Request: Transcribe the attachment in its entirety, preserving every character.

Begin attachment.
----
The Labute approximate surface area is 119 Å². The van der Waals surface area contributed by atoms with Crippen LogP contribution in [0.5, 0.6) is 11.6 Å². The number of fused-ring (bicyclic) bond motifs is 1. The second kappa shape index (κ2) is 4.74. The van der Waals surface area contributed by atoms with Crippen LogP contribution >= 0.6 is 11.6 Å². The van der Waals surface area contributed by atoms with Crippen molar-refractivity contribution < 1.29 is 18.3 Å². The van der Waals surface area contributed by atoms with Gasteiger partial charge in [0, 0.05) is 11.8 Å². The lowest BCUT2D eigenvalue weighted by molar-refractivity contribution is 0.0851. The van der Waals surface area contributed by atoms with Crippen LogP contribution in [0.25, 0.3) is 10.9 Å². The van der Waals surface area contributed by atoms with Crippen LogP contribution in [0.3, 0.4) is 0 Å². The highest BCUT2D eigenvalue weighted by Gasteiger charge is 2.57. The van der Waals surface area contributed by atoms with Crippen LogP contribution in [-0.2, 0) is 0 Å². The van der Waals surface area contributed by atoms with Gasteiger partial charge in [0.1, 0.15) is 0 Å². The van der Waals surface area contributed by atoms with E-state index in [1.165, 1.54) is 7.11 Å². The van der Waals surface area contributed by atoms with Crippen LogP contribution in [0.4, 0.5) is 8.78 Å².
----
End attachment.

The Labute approximate surface area is 119 Å². The van der Waals surface area contributed by atoms with Crippen LogP contribution in [0.5, 0.6) is 11.6 Å². The number of fused-ring (bicyclic) bond motifs is 1. The second kappa shape index (κ2) is 4.74. The van der Waals surface area contributed by atoms with Crippen LogP contribution >= 0.6 is 11.6 Å². The van der Waals surface area contributed by atoms with Crippen molar-refractivity contribution < 1.29 is 18.3 Å². The van der Waals surface area contributed by atoms with Gasteiger partial charge in [0, 0.05) is 11.8 Å². The lowest BCUT2D eigenvalue weighted by molar-refractivity contribution is 0.0851. The van der Waals surface area contributed by atoms with Crippen LogP contribution in [0.25, 0.3) is 10.9 Å². The van der Waals surface area contributed by atoms with Crippen LogP contribution in [0.3, 0.4) is 0 Å². The highest BCUT2D eigenvalue weighted by Gasteiger charge is 2.57. The van der Waals surface area contributed by atoms with Crippen LogP contribution in [-0.2, 0) is 0 Å². The van der Waals surface area contributed by atoms with Gasteiger partial charge in [0.1, 0.15) is 0 Å². The van der Waals surface area contributed by atoms with E-state index in [1.165, 1.54) is 7.11 Å². The van der Waals surface area contributed by atoms with Crippen LogP contribution in [0.4, 0.5) is 8.78 Å².